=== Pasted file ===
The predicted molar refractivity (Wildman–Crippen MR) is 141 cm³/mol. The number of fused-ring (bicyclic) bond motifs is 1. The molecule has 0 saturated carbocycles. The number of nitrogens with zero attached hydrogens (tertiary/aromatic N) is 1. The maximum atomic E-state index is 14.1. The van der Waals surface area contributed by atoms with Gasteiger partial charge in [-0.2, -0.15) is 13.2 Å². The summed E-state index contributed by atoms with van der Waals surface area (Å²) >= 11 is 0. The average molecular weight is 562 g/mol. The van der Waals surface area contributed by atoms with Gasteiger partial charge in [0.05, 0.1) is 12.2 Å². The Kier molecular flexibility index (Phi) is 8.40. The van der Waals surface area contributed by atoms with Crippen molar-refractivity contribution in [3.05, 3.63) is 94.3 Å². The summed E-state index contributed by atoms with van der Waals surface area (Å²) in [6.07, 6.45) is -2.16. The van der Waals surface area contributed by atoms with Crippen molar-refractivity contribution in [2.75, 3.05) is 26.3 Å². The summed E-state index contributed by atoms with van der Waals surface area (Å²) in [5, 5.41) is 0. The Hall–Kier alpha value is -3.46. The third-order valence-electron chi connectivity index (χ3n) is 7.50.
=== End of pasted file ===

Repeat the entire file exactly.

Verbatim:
The predicted molar refractivity (Wildman–Crippen MR) is 141 cm³/mol. The number of fused-ring (bicyclic) bond motifs is 1. The molecule has 0 saturated carbocycles. The number of nitrogens with zero attached hydrogens (tertiary/aromatic N) is 1. The maximum atomic E-state index is 14.1. The van der Waals surface area contributed by atoms with Gasteiger partial charge in [-0.2, -0.15) is 13.2 Å². The summed E-state index contributed by atoms with van der Waals surface area (Å²) >= 11 is 0. The average molecular weight is 562 g/mol. The van der Waals surface area contributed by atoms with Gasteiger partial charge in [0.05, 0.1) is 12.2 Å². The Kier molecular flexibility index (Phi) is 8.40. The van der Waals surface area contributed by atoms with Crippen molar-refractivity contribution in [3.05, 3.63) is 94.3 Å². The summed E-state index contributed by atoms with van der Waals surface area (Å²) in [6.07, 6.45) is -2.16. The van der Waals surface area contributed by atoms with Crippen molar-refractivity contribution in [2.75, 3.05) is 26.3 Å². The summed E-state index contributed by atoms with van der Waals surface area (Å²) in [5, 5.41) is 0. The Hall–Kier alpha value is -3.46. The third-order valence-electron chi connectivity index (χ3n) is 7.50.